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Old October 15th, 2004, 11:09 PM   #1
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DVD Releases of DV films

Hopefully this question makes sense...I just watched "The Chateau" tonight, which is a low-budget DV film from 2001 shot with a Sony TRV 900. On my TV, some of the night scenes, in very low light, looked extremely murky and videoish. Yet some of the brighter, day-light scenes looked much much better, and had a nice grainy film look, although it was still apparent that it was video. Anyways, my questions is, when DVDs of theatrically released DV-films are produced, do they produce the DVD from the 35mm blow-up print, or do they do directly to the DV source? Is there an effort to try to make the film look as it would if you saw it in a theater, grain and all, or do they try to maximize the image quality on the lower resolution of a TV set, by reverting back to the DV image which might be comparable in terms of TV's resolution lines?

Such as, a DVX or XL2 movie, which would look pretty great on a TV set, if shot right to begin with...if they showed this movie in theatres, on a 35mm blow-up, then what would be put on the DVD, the cleaner straight DV footage, or the 35mm blow-up, resembling what you saw in the movie theatre?

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Old October 16th, 2004, 11:38 PM   #2
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Interesting question.
My guess is that they use the final...thing, which would be the 35mm print. Part of my thinking says that that's what's really available to the dvd creators, and part of my thinking says: the final product is intended to be a film, becoming a 35mm print, becoming 24p no matter what it's original frame rate, and everything else that goes into transferring to that format. I just can't see the filmmakers foregoing that element of their creation. Surely they shot their video with that in mind, more often than not. The second half of my reasoning is kinda whimsical, but perhaps not.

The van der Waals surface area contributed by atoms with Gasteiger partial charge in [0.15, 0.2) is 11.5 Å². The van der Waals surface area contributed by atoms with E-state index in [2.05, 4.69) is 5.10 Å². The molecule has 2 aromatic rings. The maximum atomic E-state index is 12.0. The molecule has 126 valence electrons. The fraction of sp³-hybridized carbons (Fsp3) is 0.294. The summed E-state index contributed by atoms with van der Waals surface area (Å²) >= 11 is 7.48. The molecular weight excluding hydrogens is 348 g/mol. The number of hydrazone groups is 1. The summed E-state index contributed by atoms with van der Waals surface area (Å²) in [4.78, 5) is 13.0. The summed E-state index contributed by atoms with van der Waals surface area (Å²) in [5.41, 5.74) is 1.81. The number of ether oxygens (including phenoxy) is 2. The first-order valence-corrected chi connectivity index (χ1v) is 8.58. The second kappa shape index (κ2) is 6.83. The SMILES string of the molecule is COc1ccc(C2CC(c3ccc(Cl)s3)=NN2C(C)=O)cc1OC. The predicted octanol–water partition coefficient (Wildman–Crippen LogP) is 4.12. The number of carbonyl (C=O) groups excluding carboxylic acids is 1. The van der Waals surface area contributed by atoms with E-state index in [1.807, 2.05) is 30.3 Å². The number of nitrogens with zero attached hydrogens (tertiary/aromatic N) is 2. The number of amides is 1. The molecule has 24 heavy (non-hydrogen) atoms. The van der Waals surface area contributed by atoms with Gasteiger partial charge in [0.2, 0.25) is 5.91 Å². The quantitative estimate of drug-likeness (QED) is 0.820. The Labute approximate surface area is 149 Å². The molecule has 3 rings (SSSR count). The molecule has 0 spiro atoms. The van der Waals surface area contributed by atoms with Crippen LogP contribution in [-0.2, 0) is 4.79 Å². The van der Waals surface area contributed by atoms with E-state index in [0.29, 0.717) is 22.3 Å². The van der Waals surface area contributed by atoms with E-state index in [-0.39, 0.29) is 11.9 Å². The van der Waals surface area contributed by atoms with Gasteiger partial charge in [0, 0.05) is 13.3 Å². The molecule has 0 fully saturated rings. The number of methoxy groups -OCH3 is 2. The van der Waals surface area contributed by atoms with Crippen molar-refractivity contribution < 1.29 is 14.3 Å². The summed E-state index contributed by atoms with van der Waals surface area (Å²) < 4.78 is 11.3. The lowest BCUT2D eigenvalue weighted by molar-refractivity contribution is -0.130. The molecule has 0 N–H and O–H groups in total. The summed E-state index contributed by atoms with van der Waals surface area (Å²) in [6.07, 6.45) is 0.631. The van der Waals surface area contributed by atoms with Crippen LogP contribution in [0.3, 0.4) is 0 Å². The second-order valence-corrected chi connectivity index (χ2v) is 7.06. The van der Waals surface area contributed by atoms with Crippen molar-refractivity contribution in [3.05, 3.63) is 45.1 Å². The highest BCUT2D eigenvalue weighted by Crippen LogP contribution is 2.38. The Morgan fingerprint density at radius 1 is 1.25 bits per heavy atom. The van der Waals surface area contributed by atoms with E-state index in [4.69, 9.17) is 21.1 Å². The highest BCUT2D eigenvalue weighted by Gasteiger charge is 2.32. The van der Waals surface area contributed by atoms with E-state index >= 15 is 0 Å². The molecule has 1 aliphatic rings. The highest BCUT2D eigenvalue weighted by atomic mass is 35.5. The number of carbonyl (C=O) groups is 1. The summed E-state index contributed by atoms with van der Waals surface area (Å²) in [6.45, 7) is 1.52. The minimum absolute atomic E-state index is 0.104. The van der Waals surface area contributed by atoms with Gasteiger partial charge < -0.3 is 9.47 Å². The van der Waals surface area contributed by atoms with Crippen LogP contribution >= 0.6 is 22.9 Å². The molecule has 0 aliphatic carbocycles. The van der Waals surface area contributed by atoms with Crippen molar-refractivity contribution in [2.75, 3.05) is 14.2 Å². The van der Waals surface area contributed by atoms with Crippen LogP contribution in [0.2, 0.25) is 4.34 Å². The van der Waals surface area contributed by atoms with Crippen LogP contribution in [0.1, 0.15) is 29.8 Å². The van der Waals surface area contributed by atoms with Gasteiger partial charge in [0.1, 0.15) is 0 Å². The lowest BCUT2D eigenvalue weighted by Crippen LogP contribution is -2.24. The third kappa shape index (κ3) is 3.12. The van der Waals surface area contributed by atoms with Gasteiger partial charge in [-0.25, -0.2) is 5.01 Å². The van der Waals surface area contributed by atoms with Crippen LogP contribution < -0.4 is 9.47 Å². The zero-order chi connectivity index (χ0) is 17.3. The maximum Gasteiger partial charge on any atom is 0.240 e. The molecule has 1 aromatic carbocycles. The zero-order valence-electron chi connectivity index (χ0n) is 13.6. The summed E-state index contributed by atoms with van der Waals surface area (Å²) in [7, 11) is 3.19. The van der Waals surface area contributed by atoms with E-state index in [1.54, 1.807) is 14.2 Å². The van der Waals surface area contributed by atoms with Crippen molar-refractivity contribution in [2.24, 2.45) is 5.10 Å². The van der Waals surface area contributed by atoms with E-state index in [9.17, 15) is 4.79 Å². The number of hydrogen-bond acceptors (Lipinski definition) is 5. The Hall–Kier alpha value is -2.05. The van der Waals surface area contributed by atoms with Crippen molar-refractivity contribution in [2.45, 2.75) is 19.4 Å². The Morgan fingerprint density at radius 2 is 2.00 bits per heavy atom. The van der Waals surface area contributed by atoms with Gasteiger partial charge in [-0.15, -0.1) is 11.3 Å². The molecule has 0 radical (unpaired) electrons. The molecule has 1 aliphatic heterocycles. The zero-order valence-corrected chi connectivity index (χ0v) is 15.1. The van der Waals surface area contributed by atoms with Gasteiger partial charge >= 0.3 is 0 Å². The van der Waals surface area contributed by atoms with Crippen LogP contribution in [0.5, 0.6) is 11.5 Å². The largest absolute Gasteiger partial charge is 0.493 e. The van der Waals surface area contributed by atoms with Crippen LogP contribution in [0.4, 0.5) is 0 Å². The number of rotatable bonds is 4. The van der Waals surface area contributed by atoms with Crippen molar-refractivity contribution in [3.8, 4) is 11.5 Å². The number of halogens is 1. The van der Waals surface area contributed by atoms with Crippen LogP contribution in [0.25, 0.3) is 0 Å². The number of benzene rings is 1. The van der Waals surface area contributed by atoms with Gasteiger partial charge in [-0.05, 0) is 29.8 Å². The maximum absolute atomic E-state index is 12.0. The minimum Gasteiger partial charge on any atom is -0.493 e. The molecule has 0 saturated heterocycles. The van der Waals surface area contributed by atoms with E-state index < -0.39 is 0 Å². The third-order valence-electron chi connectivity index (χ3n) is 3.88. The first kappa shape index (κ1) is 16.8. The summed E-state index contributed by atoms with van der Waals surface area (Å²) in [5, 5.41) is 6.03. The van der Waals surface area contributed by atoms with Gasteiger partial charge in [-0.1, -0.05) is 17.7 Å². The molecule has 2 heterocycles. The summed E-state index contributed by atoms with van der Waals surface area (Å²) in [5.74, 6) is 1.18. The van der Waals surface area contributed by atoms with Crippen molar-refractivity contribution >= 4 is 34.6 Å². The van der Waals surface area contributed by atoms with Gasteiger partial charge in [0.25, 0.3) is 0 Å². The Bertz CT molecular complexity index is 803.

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Old October 17th, 2004, 02:53 PM   #3
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Re: DVD Releases of DV films

Quote:
when DVDs of theatrically released DV-films are produced, do they produce the DVD from the 35mm blow-up print, or do they do directly to the DV source?
It probably just depends on the idiosyncracies of each filmmaker & process. 28 days later went from digital to film to DVD, while all Robert Rodriguez's digital films seem to have gone from digital direct to DVD.

The restored version of Kurosawa's Ran went from film to digital to DVD :-)
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Old October 20th, 2004, 02:41 AM   #4
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Didn't do a search on this. Sorry Folks, but anyone know what Rob Rodgriguez uses as far as cameras?
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Old October 20th, 2004, 11:20 AM   #5
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Here in the UK I've seen examples of both approaches on DVD and I definitely prefer the look of transfers taken from a film print rather than the original DV source. Even if the latter is theoretically 'cleaner' I think the addition of film grain makes for a far better viewing experience.